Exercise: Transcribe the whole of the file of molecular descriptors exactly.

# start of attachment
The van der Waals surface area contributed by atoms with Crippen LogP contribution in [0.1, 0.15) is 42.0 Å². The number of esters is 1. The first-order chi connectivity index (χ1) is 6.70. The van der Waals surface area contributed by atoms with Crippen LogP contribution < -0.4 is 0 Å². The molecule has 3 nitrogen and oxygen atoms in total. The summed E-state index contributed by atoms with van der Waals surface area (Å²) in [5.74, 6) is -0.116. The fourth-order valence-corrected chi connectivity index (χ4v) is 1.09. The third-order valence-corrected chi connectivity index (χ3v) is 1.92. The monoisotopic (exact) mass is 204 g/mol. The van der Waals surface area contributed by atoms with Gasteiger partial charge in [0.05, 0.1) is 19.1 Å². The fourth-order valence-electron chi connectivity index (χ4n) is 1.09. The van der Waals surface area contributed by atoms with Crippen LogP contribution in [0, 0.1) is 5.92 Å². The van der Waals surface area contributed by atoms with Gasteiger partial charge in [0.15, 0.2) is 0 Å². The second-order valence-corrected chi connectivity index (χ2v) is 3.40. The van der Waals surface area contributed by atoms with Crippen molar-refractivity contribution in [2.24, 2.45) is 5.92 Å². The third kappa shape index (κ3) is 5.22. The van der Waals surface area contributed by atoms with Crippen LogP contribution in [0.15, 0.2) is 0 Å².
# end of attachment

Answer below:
The van der Waals surface area contributed by atoms with Crippen LogP contribution in [0.1, 0.15) is 42.0 Å². The number of esters is 1. The first-order chi connectivity index (χ1) is 6.70. The van der Waals surface area contributed by atoms with Crippen LogP contribution < -0.4 is 0 Å². The molecule has 3 nitrogen and oxygen atoms in total. The summed E-state index contributed by atoms with van der Waals surface area (Å²) in [5.74, 6) is -0.116. The fourth-order valence-corrected chi connectivity index (χ4v) is 1.09. The third-order valence-corrected chi connectivity index (χ3v) is 1.92. The monoisotopic (exact) mass is 204 g/mol. The van der Waals surface area contributed by atoms with Gasteiger partial charge in [0.05, 0.1) is 19.1 Å². The fourth-order valence-electron chi connectivity index (χ4n) is 1.09. The van der Waals surface area contributed by atoms with Crippen LogP contribution in [0, 0.1) is 5.92 Å². The van der Waals surface area contributed by atoms with Gasteiger partial charge in [0.15, 0.2) is 0 Å². The second-order valence-corrected chi connectivity index (χ2v) is 3.40. The van der Waals surface area contributed by atoms with Crippen molar-refractivity contribution in [2.24, 2.45) is 5.92 Å². The third kappa shape index (κ3) is 5.22. The van der Waals surface area contributed by atoms with Crippen LogP contribution in [0.15, 0.2) is 0 Å².